For purposes of describing various features of the present disclosure, respective sets of contacts 154 have been designated as a, b, c, d, e, f, g and h. For some applications electrical wires such as respective signal wire 126 and ground wire 128 extending from end 182 of each socket or receptacle 160 a-160 e may be engaged with respective sets of contacts 154 a-154 e. The wires extending from housing 190 may be engaged with contacts 154 g. The wires extending from second cable 104 may be engaged with contacts 154 h. Signal wires 126 may be used to communicate data and other information between electronic controller 94, respective socket 160 a-160 e and/or associated insert 200.

For some applications receptacles 160 may have similar configurations, dimensions and functions. For such applications all inserts 200 may have similar configurations, dimensions and functions. As a result, each insert 200 may be releasably engaged with any receptacle 160. For other applications, each receptacle and each insert may have unique configurations and/or unique dimensions such that each insert may be releasably engaged with only a specific receptacle (not expressly shown).

For purposes of describing various features of the present disclosure receptacles 160 as shown in FIGS. 3A and 3B have been designated 160 a, 160 b, 160 c, 160 d, 160 e and 160 f. Inserts 200 have been designated 200 a, 200 b, 200 c, 200 d, 200 e and 200 f and key rings 250 have been designated 250 a, 250 b, 250 c, 250 d, 250 e and 250 f for the same reason. However, for embodiments such as shown in FIGS. 3A and 3B each receptacle 160 may have substantially the same configuration and dimensions and each insert 160 may have substantially the same configuration and dimensions. Key rings 250 may also have substantially the same configuration and dimensions satisfactory for attachment with each insert 200.

For embodiments such as shown in FIGS. 3A and 3B, six (6) receptacles 160 are shown securely engaged with first surface 151 of panel 50. Respective inserts 200 a-200 f are shown engaged with respective receptacles or sockets 160 a-160 f. Various types of valuable objects may be securely engaged with each insert 200 a-200 f. For some applications, respective key ring 250 a-250 f may be securely engaged with respective insert 200 a-200 f. Keys (not expressly shown) associated with various types of mechanical locking mechanisms may also be engaged with each key ring 250 a-250 f. For such applications inserts 200 a-200 f may be referred to as “fobs” when key rings and keys are attached thereto. However, a wide variety of valuable objects other than keys and key rings may be securely engaged with inserts formed in accordance with teachings of the present disclosure.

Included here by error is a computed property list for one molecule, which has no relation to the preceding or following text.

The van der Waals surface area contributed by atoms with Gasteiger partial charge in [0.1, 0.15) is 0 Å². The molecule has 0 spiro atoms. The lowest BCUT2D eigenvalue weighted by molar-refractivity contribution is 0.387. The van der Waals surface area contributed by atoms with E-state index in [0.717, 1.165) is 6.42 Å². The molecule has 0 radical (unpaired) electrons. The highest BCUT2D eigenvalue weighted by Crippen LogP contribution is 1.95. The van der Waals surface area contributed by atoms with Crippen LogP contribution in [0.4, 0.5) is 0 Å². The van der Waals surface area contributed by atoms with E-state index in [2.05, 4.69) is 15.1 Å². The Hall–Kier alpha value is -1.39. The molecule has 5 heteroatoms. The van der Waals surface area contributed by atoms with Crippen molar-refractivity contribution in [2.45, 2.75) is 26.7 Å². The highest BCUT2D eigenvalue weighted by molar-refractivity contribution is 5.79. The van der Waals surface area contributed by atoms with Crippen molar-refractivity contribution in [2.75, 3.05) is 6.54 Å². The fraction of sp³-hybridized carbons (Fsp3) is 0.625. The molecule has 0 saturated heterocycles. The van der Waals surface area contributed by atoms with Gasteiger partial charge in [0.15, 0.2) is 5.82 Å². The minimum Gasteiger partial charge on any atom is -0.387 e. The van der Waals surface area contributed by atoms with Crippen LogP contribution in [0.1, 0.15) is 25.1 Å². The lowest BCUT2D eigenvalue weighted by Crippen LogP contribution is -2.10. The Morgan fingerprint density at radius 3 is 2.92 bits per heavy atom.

Each insert 200 a-200 f may include electronic identifier 210. For some applications an addressable switch such as a “one-wire” addressable switch may be satisfactorily used as electronic identifier 210. Examples of such electronic identifiers include, but are not limited to, iButtons available from Dallas Semiconductor. Electronic identifier 210 may include a generally hollow enclosure or “can” formed from electrically conductive material such as stainless steel.

An example of one or more service vehicles interfaced through a wireless network is depicted by FIG. 5. A remote data acquisition system for service vehicles, indicated generally at 10 communicates information from service vehicles externally over a wide area wireless network (WAN). System 10 may include only one service vehicle 80 or a plurality of service vehicles 80. Each service vehicle 80 may include electronic controller 94, storage container 140, and other hardware as described in FIG. 2 for electronically tracking information relating to the service vehicle.

As described in greater detail with respect to FIGS. 6 a, 6 b, 7, 8 and 9, electronic controller 94 may include a wireless interface and one or more transceivers for WAN, LAN and point-to-point communications. In addition, as described in greater detail with respect to FIG. 2, electronic controller 94 may be operable to record and store a wide variety of transactions and other activities associated with remotely located equipment, for example storage container 140 (e.g., electronic controller 94 may maintain a log or record of transactions such as the date, time and number of valuable objects removed from and returned to storage container 140) or service vehicle 80, and monitor and record the status of various components associated with service vehicle 80. Electronic controllers 94 may communicate with one another and one or more user interfaces (e.g., handheld device 40) via onboard wireless transceivers using wireless transmissions 18.